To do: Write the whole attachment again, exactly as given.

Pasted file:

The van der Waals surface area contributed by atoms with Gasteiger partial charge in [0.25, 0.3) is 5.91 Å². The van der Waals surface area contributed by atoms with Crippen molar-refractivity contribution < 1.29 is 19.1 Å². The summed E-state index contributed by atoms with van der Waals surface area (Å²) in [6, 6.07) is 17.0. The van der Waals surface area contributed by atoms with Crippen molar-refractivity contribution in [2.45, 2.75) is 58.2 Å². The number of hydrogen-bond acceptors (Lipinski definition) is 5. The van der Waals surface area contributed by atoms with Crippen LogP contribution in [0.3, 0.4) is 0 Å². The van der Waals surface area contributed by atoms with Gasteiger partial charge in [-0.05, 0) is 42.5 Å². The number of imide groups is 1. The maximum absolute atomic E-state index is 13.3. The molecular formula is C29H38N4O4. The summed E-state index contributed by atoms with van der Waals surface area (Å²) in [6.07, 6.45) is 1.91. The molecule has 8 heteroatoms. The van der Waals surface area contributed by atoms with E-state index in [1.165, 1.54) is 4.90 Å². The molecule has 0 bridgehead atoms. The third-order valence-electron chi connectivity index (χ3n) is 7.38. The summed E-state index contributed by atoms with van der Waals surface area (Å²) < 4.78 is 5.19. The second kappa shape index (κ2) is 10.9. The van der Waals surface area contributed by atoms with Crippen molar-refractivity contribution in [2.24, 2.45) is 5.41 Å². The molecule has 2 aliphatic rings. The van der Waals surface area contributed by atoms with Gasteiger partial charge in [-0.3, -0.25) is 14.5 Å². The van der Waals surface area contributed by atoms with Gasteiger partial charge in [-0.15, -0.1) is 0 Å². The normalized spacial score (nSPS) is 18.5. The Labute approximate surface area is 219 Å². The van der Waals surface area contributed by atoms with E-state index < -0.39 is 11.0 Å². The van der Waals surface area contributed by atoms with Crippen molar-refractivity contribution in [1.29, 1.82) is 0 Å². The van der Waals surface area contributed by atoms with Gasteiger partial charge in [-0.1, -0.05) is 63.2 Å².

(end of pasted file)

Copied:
The van der Waals surface area contributed by atoms with Gasteiger partial charge in [0.25, 0.3) is 5.91 Å². The van der Waals surface area contributed by atoms with Crippen molar-refractivity contribution < 1.29 is 19.1 Å². The summed E-state index contributed by atoms with van der Waals surface area (Å²) in [6, 6.07) is 17.0. The van der Waals surface area contributed by atoms with Crippen molar-refractivity contribution in [2.45, 2.75) is 58.2 Å². The number of hydrogen-bond acceptors (Lipinski definition) is 5. The van der Waals surface area contributed by atoms with Crippen LogP contribution in [0.3, 0.4) is 0 Å². The van der Waals surface area contributed by atoms with Gasteiger partial charge in [-0.05, 0) is 42.5 Å². The number of imide groups is 1. The maximum absolute atomic E-state index is 13.3. The molecular formula is C29H38N4O4. The summed E-state index contributed by atoms with van der Waals surface area (Å²) in [6.07, 6.45) is 1.91. The molecule has 8 heteroatoms. The van der Waals surface area contributed by atoms with E-state index in [1.165, 1.54) is 4.90 Å². The molecule has 0 bridgehead atoms. The third-order valence-electron chi connectivity index (χ3n) is 7.38. The summed E-state index contributed by atoms with van der Waals surface area (Å²) < 4.78 is 5.19. The second kappa shape index (κ2) is 10.9. The van der Waals surface area contributed by atoms with Crippen molar-refractivity contribution in [2.24, 2.45) is 5.41 Å². The molecule has 2 aliphatic rings. The van der Waals surface area contributed by atoms with Gasteiger partial charge in [-0.3, -0.25) is 14.5 Å². The van der Waals surface area contributed by atoms with Gasteiger partial charge in [-0.15, -0.1) is 0 Å². The normalized spacial score (nSPS) is 18.5. The Labute approximate surface area is 219 Å². The van der Waals surface area contributed by atoms with E-state index < -0.39 is 11.0 Å². The van der Waals surface area contributed by atoms with Crippen molar-refractivity contribution in [1.29, 1.82) is 0 Å². The van der Waals surface area contributed by atoms with Gasteiger partial charge in [-0.1, -0.05) is 63.2 Å².